H3K4me2/3 is high at promoter or around the transcription start site (TSS) regions of active or poised genes in animals, while H3K4me2/3 is enriched at the proximal promoter and TSS site of genes in plants (Xiao et al., 2016). Both in animals and plants, H3K4me2/3 as well as H3K9ac which is also enriched at 5′-end and ATG site of genes were reported to correlate with active gene expression (Zhou et al., 2010; Songa et al., 2014). In Arabidopsis, H3K4me2/3 mark at 5′untranslated region and translational start region (from -155 bp to +27 bp) as well as gene body (from +367 bp to +549 bp) of WRKY53 locus increased in senescent leaves which consisted with the expression of WRKY53 (Ay et al., 2009). However, currently, genome-wide data of ChIP-Seq and RNA-seq showing a constant high level of H3K4me3 and H3K9ac marks in WRKY53 gene did not directly relate to WRKY53 expression (Brusslan et al., 2015). WRKY53 is one example of the many genes that are marked before significant up-regulation of mRNA levels during plant aging. It was explained that this inconsistencies between H3K4me3 marks and gene expression might be down-regulated by WHIRLY1 (Miao et al., 2013; Brusslan et al., 2015), or which may explain the coincidence of low transcript levels and high levels of H3K4me3 marks, as well as the examples of posttranscriptional regulation mediated by small RNAs have been identified during leaf senescence (Kim et al., 2009; Thatcher et al., 2015; Swida-Barteczka et al., 2018). In this study, we clearly showed only some specific regions of WRKY53 locus showed significantly change in H3K4me2-3 and H3K9ac at specific time point (Figure 1). The observation that the level of both H3K4me2/3 and H3K9ac at selected regions (WRKY53II and WRKY53P) of WRKY53 from 5th to 7th week correlated with the enrichment of WHIRLY1 protein binding on WRKY53 promoter. It indicates that WHIRLY1 spatio-temporally affect H3K4 methylation and H3K9 acetylation at WRKY53 during leaf aging. In vitro assay further confirms WHIRLY1 binding on specified motifs (GNNNAAATT) of WRKY53 promoter repressed enrichment of H3K4me3 and potentiated enrichment of H3K9ac, RNAPII recruitment, and TBP report gene transcription (Figure 4), implicating that WHIRLY1 involves in modification of local chromatin states.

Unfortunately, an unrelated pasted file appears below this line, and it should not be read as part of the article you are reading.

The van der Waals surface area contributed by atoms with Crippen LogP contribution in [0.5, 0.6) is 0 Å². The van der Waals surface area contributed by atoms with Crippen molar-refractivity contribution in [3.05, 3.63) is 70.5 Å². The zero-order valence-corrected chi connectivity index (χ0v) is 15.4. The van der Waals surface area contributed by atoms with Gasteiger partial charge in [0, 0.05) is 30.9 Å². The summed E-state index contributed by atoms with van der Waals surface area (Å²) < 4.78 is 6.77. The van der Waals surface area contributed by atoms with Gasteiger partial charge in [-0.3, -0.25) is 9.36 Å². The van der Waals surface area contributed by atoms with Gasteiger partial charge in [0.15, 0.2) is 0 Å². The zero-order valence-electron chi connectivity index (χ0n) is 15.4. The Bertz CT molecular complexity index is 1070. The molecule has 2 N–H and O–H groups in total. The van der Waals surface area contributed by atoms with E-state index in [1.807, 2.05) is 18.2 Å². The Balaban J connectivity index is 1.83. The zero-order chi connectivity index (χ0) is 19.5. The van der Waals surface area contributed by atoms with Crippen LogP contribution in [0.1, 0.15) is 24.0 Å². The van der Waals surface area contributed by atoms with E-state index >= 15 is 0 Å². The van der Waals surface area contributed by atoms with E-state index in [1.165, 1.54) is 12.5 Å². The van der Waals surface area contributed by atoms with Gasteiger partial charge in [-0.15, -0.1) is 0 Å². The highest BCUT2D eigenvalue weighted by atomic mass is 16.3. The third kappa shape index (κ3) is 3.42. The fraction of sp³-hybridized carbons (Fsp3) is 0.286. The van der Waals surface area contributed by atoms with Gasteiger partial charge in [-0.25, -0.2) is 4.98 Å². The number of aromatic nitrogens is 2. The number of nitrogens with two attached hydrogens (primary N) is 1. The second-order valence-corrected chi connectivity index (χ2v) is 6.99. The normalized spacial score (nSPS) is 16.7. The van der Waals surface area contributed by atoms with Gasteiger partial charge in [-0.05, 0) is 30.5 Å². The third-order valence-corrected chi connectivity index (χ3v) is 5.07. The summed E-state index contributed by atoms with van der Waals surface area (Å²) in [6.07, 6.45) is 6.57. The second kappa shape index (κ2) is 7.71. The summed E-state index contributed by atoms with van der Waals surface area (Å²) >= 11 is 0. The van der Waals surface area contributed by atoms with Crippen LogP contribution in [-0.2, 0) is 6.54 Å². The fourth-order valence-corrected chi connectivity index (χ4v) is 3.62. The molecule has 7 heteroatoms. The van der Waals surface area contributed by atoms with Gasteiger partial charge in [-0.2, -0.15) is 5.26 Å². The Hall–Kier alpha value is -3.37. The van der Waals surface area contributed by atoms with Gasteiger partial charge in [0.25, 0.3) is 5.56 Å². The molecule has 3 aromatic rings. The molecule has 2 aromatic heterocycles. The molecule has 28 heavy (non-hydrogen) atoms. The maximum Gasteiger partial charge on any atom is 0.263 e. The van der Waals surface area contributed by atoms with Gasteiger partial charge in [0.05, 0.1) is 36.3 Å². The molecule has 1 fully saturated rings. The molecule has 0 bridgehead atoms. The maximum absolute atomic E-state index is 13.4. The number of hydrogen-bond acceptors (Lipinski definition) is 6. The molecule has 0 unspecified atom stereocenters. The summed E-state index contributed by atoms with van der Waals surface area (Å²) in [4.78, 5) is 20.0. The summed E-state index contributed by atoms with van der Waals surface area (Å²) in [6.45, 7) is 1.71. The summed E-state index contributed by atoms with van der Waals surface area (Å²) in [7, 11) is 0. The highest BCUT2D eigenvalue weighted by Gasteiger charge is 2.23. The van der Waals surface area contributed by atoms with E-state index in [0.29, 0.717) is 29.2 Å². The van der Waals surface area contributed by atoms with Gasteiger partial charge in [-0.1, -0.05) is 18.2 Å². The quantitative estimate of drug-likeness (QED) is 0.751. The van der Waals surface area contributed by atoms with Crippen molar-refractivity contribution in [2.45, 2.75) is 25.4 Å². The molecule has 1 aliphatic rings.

WHIRLY1 Affects Coordinately the Enrichment of H3K4me3 at the PIC Formation Stage and H3K9ac at the Elongation Stage